The cultivation prototype, located in the INTA premises in Pergamino, “is carried out in high-tech greenhouses under the highest biosafety standards”, the company indicated.

For the time being, work will start on the basis of a genetic variety with a high content of CBD -Cannabidiol- the main component of the plant in hemp species, whose medical applications have a greater scope than plants in which THC -tetrahydrocannabinol- predominates, a component with greater psychoactive properties. This is why priority will be given to the use of species high in CBD rather than THC or any other hemp component.

Different cultivation techniques will be tested in order to, in principle, “develop protocols and a local production model for pharmaceutical-grade cannabis under a competitive system,” said Tedesco, who then added that the objective is to obtain the necessary certifications to be able to export to a series of international markets.

“Cannabis production chains are intensive in knowledge-based services, high-tech equipment and other dimensions of the Agrotech model,” said the technical coordinator of Pampa Hemp to explain the productive context in which they are inserted.

Thus, the company is now in the experimentation stage, to understand “the most efficient processes to achieve the best results in terms of volume and quality” under Argentine environmental conditions. After this, it is expected to scale up production “through the use of its own national genetics” with which Tedesco assures that Pampa Hemp has been working for years.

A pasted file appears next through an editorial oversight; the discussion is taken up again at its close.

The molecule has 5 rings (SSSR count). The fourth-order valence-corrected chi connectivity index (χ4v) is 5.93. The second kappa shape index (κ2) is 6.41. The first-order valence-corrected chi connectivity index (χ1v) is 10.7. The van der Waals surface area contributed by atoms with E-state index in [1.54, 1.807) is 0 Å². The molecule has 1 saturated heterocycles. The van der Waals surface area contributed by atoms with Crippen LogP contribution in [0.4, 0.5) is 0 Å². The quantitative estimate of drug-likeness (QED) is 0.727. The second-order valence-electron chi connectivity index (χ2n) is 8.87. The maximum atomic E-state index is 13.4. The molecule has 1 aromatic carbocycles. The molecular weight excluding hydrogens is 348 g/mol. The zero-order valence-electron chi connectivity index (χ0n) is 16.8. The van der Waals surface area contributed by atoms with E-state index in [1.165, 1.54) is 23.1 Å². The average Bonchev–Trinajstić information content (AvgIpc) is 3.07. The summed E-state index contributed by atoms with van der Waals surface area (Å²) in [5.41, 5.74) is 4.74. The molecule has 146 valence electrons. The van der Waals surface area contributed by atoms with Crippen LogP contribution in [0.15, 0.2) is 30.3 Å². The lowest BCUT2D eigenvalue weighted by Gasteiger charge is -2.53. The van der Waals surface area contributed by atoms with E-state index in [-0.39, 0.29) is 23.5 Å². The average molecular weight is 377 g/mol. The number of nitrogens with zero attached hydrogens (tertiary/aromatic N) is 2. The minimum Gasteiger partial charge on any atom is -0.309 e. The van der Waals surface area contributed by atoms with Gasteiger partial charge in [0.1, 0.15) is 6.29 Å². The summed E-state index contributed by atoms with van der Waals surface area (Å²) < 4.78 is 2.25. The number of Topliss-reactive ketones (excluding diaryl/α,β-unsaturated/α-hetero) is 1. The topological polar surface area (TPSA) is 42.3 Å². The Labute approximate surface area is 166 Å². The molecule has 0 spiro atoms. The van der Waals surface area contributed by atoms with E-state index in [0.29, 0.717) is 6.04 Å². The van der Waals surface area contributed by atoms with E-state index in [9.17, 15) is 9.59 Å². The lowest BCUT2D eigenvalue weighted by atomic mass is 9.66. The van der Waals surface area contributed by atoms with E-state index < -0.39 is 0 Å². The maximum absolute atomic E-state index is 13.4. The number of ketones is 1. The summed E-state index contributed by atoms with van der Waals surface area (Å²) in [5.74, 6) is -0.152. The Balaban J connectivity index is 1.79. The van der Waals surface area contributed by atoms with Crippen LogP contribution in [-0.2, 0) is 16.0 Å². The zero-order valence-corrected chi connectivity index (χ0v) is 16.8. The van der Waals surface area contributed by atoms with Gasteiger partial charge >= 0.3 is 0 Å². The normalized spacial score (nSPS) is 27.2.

In addition, part of the purpose of the project is that the production chain for the development of cannabis and its derivatives for pharmacological purposes comes entirely from the national industry, which is expected to be able to provide for “the needs posed by the crop” expanding the national product without the need to import inputs and machinery.

From INTA, Natalia Prece, coordinator of the work team, summarized: “We are committed to incorporating knowledge and technologies with scientific support for the development of cannabis cultivation that will make it possible to obtain quality plant material, genetically stable and consistent over time.”

In addition, Pablo Fazio, partner of Tedesco and operational coordinator of the firm Pampa Hemp, pointed out that the company seeks to “contribute to the production of pharmaceutical-grade raw material that will result in medical and therapeutic applications” to contribute to the local demand and facilitate the supply of these national products “of quality, accessible, traceable and of proven safety, taking care of consumers, patients and users.”


(Featured image by NickyPe via Pixabay)

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First published in El Cronista, a third-party contributor translated and adapted the article from the original. In case of discrepancy, the original will prevail.

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Arturo Garcia started out as a political writer for a local newspaper in Peru, before covering big-league sports for national broadsheets. Eventually he began writing about innovative tech and business trends, which let him travel all over North and South America. Currently he is exploring the world of Bitcoin and cannabis, two hot commodities which he believes are poised to change history.